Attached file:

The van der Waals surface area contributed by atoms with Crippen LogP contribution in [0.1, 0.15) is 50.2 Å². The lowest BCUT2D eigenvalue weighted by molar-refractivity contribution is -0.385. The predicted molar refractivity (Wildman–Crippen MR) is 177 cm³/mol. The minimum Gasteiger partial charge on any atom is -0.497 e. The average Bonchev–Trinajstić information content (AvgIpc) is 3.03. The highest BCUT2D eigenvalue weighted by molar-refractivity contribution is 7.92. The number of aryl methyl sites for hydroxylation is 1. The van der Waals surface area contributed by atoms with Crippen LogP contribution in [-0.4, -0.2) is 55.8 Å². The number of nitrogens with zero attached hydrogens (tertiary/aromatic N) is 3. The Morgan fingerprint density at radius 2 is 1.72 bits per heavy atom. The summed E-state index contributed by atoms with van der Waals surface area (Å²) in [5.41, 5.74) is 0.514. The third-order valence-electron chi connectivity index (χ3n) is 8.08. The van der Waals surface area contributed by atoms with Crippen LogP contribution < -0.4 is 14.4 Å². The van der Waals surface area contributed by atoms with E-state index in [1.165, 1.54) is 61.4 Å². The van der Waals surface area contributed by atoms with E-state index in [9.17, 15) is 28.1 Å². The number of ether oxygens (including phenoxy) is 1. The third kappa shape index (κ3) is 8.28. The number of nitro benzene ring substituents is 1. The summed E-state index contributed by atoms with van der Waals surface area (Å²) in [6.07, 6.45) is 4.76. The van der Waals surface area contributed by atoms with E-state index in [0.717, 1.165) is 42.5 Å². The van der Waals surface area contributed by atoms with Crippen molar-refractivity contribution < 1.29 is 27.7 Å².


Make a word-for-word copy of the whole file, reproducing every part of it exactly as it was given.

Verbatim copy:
The van der Waals surface area contributed by atoms with Crippen LogP contribution in [0.1, 0.15) is 50.2 Å². The lowest BCUT2D eigenvalue weighted by molar-refractivity contribution is -0.385. The predicted molar refractivity (Wildman–Crippen MR) is 177 cm³/mol. The minimum Gasteiger partial charge on any atom is -0.497 e. The average Bonchev–Trinajstić information content (AvgIpc) is 3.03. The highest BCUT2D eigenvalue weighted by molar-refractivity contribution is 7.92. The number of aryl methyl sites for hydroxylation is 1. The van der Waals surface area contributed by atoms with Crippen LogP contribution in [-0.4, -0.2) is 55.8 Å². The number of nitrogens with zero attached hydrogens (tertiary/aromatic N) is 3. The Morgan fingerprint density at radius 2 is 1.72 bits per heavy atom. The summed E-state index contributed by atoms with van der Waals surface area (Å²) in [5.41, 5.74) is 0.514. The third-order valence-electron chi connectivity index (χ3n) is 8.08. The van der Waals surface area contributed by atoms with Crippen LogP contribution < -0.4 is 14.4 Å². The van der Waals surface area contributed by atoms with E-state index in [1.165, 1.54) is 61.4 Å². The van der Waals surface area contributed by atoms with E-state index in [9.17, 15) is 28.1 Å². The number of ether oxygens (including phenoxy) is 1. The third kappa shape index (κ3) is 8.28. The number of nitro benzene ring substituents is 1. The summed E-state index contributed by atoms with van der Waals surface area (Å²) in [6.07, 6.45) is 4.76. The van der Waals surface area contributed by atoms with E-state index in [0.717, 1.165) is 42.5 Å². The van der Waals surface area contributed by atoms with Crippen molar-refractivity contribution < 1.29 is 27.7 Å².